SAN FRANCISCO – Four critical care societies released a list of the top five things that intensivists should avoid doing, part of the larger Choosing Wisely campaign to reduce unnecessary and costly medical practices. The list includes a potentially difficult issue: offering patients' families the option of comfort care in lieu of continuing life support.
Fifth on the list, the life-support item may be the most controversial and is also the one that the representatives felt the most strongly about including, whether or not it saves many resources, according to Dr. Hannah Wunsch, who served on the collaborative task force. "Many ... patients receive aggressive life-sustaining therapies, in part due to clinicians’ failures to elicit patients’ values and goals, and to provide patient-centered recommendations," the task force wrote.
Discussion of the list, which was announced at the Critical Care Congress, quickly turned to how to implement the recommendations, including how to empower families to challenge physicians or nurses when they see these steps being taken in the care of a loved one.
The Society for Critical Care Medicine, which sponsored the Congress, collaborated with the American College of Chest Physicians, the American Thoracic Society, and the American Association of Critical Care Nurses to create the list. It’s the first Choosing Wisely list to include collaboration with a nursing organization and only the second that’s a product of collaboration instead of being issued by a sole medical society, said Dr. Scott D. Halpern of the University of Pennsylvania, Philadelphia, chair of the collaborative group.
The four groups – the Critical Care Societies Collaborative – started with a list of 58 medical practices that they found objectionable, which they trimmed to 9 items based on the strength of evidence and their prevalence, relevance, and cost, explained Dr. Wunsch of the department of anesthesiology at Columbia University Medical Center, N.Y. Discussion winnowed that to the Top 5, an arbitrary number selected by the Choosing Wisely campaign that everyone should recognize as "a starting point," she said.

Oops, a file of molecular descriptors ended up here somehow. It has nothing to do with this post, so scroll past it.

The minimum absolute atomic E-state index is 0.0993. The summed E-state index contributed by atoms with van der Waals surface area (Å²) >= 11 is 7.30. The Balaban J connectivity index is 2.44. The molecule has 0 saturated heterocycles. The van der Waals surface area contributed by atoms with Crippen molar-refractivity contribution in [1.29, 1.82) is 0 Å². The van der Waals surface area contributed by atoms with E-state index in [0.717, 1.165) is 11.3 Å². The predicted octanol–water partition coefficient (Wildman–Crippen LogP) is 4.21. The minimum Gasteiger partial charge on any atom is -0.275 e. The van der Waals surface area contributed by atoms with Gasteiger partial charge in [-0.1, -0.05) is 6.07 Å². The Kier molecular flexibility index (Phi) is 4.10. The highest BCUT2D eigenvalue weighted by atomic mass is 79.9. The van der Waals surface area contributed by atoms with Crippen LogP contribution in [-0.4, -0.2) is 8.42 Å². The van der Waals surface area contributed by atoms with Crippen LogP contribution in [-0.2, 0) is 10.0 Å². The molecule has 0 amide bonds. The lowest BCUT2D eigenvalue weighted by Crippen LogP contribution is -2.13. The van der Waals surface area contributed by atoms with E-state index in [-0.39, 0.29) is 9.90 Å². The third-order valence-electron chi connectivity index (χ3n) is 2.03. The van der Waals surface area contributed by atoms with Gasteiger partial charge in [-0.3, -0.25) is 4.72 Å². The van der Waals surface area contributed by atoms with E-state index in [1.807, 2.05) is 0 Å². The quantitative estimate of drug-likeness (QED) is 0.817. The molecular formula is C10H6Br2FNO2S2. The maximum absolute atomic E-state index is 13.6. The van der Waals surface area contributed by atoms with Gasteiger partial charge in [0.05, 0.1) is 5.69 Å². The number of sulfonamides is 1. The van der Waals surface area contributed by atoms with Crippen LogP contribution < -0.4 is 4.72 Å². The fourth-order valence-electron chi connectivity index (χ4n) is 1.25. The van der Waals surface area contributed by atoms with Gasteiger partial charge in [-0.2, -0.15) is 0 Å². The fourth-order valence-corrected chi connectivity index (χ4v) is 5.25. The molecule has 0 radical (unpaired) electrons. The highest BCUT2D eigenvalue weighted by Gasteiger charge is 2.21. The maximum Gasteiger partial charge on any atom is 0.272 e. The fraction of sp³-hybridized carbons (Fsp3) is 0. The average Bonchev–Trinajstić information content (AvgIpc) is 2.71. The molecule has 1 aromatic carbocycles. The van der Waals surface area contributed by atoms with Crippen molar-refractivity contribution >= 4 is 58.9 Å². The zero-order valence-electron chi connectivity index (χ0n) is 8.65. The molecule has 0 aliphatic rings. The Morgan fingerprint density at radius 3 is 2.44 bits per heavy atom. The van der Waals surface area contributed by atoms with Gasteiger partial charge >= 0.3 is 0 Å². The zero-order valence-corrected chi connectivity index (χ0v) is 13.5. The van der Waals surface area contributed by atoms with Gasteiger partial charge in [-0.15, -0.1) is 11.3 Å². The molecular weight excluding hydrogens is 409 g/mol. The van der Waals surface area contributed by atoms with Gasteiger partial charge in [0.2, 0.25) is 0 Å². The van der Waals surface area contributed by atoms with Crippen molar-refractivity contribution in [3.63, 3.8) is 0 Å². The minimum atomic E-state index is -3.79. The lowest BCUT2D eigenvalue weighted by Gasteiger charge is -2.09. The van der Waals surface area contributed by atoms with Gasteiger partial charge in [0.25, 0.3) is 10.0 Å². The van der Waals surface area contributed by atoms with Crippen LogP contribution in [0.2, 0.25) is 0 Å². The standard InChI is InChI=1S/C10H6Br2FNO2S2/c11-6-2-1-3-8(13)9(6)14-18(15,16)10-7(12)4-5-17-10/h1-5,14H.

A two-page document of the critical care list can be downloaded from the Choosing Wisely website. It includes some of the sources for the recommendations and these top five "don’ts" displayed on the front:
1. Don’t order diagnostic tests at regular intervals (such as every day), but rather in response to specific clinical questions. Ordering diagnostic studies such as x-rays, arterial blood gases, blood counts, blood chemistries, or ECGs daily or at routine intervals drives up costs, doesn’t benefit patients, and may harm them through radiation exposure, inducing anemia, or triggering aggressive follow-up of incidental results. "I think this has become more prevalent with electronic medical records," where one click can order x-rays for the next 5 days, she said.
2. Don’t transfuse red blood cells in hemodynamically stable, non-bleeding ICU patients with a hemoglobin concentration greater than 7 mg/dL. Blood is a scarce resource, and studies show that limiting red blood cell transfusions to thresholds of 7 mg/dL or higher does not worsen survival, complications, or costs, and causes fewer complications. Different thresholds may be appropriate for patients with acute coronary syndrome, but even in this subgroup aggressive transfusion is harmful, most observational studies suggest.
3. Don’t use parenteral nutrition in adequately nourished critically ill patients within the first 7 days of an ICU stay. Early parenteral nutrition is harmful, even in patients who cannot tolerate enteral nutrition, if they were adequately nourished prior to ICU admission. The evidence is less clear for patients with nosocomial infections, and early parenteral nutrition may benefit patients who were severely malnourished right before ICU admission.
A study to be published soon shows that 90% of parenteral nutrition in the United States starts within 7 days of admission, usually within the first 2 days, Dr. Wunsch said. "It’s definitely more prevalent than I think many of us realize," she said.
4. Don’t deeply sedate mechanically ventilated patients without a specific indication and without daily attempts to lighten sedation. Deep sedation of patients on mechanical ventilation prolongs the duration of ventilation and hospitalization. Several protocols for limiting sedation have been shown to improve patient outcomes.
5. Don’t continue life support for patients at high risk of death or severely impaired functional recovery without offering patients and their families the alternative of care focused entirely on comfort. When an audience member expressed concern about discontinuation of life support possibly increasing premature deaths, Dr. Wunsch stressed that the second part of the statement is key – giving the family the choice of comfort care or continuing life support.